Many Americans were struggling to survive the worst of times when Walker Evans first focused his lens on them. With the Great Depression dragging on in the 1930s, the FDR administration put photographers like Evans to work to document New Deal programs in action. But it was a detour mixed with a bit of insubordination that brought Evans to the Lehigh Valley in 1935.
"He was driving back to New York, and he decided to take the long way and came through the Lehigh Valley," explained Diane Fischer, chief curator at the Allentown Art Museum. "His assignment was to photograph Pittsburgh and the vicinity, but Evans defied orders and came here to the Lehigh Valley where he stayed for a month."
Some of the images that Evans captured during his visit are now on display at the museum as part of the exhibit entitled, "Walker Evans & The American Social Landscape Photographers." Among them are a streetscape stretched out in the shadow of Bethlehem Steel, Easton's Northampton Street Bridge, and a gravestone in St. Michael's cemetery. They're memories of yesterday reborn in black and white.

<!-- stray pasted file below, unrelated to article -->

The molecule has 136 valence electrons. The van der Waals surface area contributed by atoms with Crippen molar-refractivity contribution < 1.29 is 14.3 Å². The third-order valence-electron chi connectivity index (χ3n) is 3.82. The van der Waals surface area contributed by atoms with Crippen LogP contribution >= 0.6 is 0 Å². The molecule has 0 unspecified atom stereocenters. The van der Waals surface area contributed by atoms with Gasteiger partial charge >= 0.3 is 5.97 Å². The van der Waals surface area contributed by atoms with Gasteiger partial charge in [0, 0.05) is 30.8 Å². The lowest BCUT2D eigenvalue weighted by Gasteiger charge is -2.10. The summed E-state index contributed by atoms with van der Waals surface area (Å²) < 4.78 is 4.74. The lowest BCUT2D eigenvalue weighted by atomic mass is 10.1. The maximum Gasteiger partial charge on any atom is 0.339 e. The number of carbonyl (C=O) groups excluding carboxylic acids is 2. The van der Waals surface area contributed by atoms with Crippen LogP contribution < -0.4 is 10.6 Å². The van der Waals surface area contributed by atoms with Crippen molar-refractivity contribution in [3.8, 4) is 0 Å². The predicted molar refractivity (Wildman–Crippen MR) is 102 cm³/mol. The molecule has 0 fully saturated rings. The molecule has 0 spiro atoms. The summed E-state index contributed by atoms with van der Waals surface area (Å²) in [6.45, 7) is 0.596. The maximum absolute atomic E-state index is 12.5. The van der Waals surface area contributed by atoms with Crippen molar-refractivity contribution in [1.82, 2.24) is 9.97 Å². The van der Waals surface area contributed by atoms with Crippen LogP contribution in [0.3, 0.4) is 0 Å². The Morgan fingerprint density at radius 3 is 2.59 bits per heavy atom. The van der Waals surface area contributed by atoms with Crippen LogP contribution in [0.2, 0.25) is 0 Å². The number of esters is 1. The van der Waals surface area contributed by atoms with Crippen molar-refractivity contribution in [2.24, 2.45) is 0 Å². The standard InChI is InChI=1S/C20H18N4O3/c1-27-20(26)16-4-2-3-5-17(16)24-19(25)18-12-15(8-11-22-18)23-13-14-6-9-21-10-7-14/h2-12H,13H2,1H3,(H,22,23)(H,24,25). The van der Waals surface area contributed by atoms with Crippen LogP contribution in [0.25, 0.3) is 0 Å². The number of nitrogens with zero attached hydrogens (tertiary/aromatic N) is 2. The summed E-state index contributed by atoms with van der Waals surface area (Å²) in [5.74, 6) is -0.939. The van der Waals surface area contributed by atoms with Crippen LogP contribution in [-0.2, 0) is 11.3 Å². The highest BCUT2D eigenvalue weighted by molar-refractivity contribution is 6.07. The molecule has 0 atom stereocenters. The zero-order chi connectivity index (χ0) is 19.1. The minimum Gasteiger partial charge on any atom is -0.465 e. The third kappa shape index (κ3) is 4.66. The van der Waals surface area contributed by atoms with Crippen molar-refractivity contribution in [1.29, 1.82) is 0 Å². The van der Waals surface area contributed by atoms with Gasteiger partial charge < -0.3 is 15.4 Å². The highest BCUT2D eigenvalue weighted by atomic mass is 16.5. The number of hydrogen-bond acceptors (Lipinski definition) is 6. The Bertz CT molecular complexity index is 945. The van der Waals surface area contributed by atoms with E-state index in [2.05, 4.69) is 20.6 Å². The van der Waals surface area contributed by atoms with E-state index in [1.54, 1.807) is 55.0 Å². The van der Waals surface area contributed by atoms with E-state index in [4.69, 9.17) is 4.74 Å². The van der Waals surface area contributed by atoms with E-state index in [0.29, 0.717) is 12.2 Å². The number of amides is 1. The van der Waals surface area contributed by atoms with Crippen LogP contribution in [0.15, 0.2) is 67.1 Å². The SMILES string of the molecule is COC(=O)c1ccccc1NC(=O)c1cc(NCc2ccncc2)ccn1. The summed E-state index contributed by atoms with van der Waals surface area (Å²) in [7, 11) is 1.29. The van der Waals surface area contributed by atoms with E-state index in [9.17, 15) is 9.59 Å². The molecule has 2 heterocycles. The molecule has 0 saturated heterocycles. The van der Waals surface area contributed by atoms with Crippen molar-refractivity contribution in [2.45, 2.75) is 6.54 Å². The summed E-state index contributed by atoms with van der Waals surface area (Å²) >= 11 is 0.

"The Lehigh Valley offers a very unique kind of terrain," said Fischer. "You have everything mixed together. It's like a collage of America."
The exhibit also features "re-photographs" of some of Evan's famous images, so visitors can see what those local landscapes look like now. In some cases, traces of the same Lehigh Valley that Evans discovered in his darkroom decades ago are still very much alive today.
Fischer pointed to a picture that shows an automobile graveyard on William Penn Highway, near Farmersville Road, in Bethlehem Twp., Northampton Co., as an example of the past blending with the present.
"It's still run as a junkyard," said Fischer, "but of course the models of the cars are different."
The exhibit also focuses on Walker Evans: the trendsetter.
"The other part of the exhibit has Evans intermixed with the other photographers and you can really see his influence in a lot of different ways," said Fischer.
The photographs will be on display in the museum's Rodale Gallery through January 13.